Manufacturing in the United States has gone through intense changes. From geopolitical threats to innovations on the plant floor, the entire manufacturing sector has weathered many a storm. So as the focus shifts from quality to quality & speed, what else can manufacturers do to improve their bottom lines? Well, a big answer is company culture. Creating a strong company culture in your manufacturing company can attract top talent, improve your chances of being shortlisted, and increase quality.
What is company culture?
Let's look to Silicon Valley, the epicenter of all things company culture (they finally moved on from their expensive ping pong tables and yoga lunches).
Ultimately, they've come to understand that culture is a mirror:
Culture reflects back the combined personalities of the people at the company. Leaders, because they have the most impact, have the biggest reflection.
How Company Culture Works
Think of any procedure, like logging injury events, at your company. A company's culture could then look something like this:
Company Culture A
Everyone knows the procedure > Leader doesn't follow procedure > No one else follows the procedure > Other procedures become less important to follow.
Company Culture B
Everyone knows the procedure > Leader follows procedure consistently > Most employees follow the procedure > Other procedures become AS important to follow.
Fast forward a few months when you get a batch of new hires. The new hire may never meet the leader yet they'll still know certain procedures are more important than others. New hires learn by watching their peers - learning what's acceptable and what isn't.
What employees learn from company culture:
- Which policies and procedures are important to follow
- How to get recognized
- How to get promoted
- How to avoid failure or (public) shame
- How transparent and honest to be
- When it's appropriate to take a break
How Company Culture Affects the Bottom Line
So why does Silicon Valley, or anybody really, spend the time and energy they do thinking and talking about company culture? Well, because company culture has a measurable impact on:
Employee turnover isn't just about the expense that comes with hiring and firing, it's about stopping the 'snowball effect' of employee turnover affecting morale. Beyond the scheduling conflicts and understaffed shifts, employee turnover affects relationships. The more transient the employee base, the thinner the relationships employees build with each other. Folks don't stick around long without close relationships.
Employee dedication and perseverance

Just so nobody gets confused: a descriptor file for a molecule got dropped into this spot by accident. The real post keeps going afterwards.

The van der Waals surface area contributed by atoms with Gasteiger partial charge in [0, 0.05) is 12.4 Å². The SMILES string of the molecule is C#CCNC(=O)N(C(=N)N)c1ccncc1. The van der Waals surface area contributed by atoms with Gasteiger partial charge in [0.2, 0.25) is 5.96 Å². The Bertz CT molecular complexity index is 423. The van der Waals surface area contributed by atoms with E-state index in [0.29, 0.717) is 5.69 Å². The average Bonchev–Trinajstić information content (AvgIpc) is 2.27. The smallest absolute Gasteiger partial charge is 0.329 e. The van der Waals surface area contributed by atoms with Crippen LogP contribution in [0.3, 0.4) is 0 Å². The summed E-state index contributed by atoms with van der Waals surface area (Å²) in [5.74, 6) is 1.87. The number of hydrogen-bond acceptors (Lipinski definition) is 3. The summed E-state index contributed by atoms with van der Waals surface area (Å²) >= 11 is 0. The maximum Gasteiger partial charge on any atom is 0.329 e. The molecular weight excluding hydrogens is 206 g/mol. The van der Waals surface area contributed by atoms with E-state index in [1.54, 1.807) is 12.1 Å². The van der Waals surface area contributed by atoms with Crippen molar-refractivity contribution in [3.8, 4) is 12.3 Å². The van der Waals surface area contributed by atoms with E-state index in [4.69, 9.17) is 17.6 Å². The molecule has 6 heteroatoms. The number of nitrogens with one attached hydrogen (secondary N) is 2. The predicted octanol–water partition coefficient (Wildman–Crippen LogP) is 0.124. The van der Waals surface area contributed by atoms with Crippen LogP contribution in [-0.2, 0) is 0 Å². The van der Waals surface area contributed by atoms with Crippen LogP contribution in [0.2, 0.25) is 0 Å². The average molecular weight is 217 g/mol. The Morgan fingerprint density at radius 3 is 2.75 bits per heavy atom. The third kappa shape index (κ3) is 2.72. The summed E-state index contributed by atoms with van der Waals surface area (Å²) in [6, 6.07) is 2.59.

With a stable employee population, employer's can focus on the growth of their employees. This means investment, cross-training, compensation and thoughtful ways of recognizing their top performers. When employees see their peers rewarded for supporting core values, or one another, or even a client, they understand directly what the company values. Then, when their motivation is clear, their effort catches up to their desire to be invested in.
Talent pool size and candidate quality
Just like employees look to their peers, candidates in the job marketplace are looking to their peers and your communications, too. They want to know, among many things, which companies pay well, do rewarding work, and are stable. Companies with better reputations, or company culture, get more applicants.
4 Ways Manufacturers Can Improve Company Culture
1. Praise Publicly
Public praise for individuals, on some kind of standard weekly or monthly basis, goes a long way. Be clear why someone is getting praised and share an example of the tangible impact they made. Remember, the purpose of public praise is two-fold: recognize the employee while reinforcing the activities and attitudes you want to see more of.
2. Have Clear Core Values (keep them short)
Use them to hire and fire. Display them proudly. Talk about them. The more employees hear and understand what the core values are, and see leaders demonstrating those values, the more company culture will influence every employee to maintain those values.
3. Invest in your workforce
Reward employees with opportunities for cross training or other forms of continuing education. How can your organization teach an employee in an informal way? Mini internal apprenticeships, for instance, can go a long way to grow close relationships and make the workforce more flexible.
4. Promote your culture
As manufacturers build their company culture they also need to promote it. Letting potential candidates know about the recognition, the opportunity, or the investment your company is making in its people will make a huge difference in attracting the right people. Make sure your website's About Us page, Careers page, homepage and social media accounts all show the behind-the-scenes efforts to develop your company's culture.
How does your manufacturing company think about company culture? We'd love to hear from you.
The Impact of Staff Turnover on Workplace Demands and Coworker Relationships, Danica K. Knight, Ph.D., Jennifer E. Becan, Ph.D., and Patrick M. Flynn, Ph.D.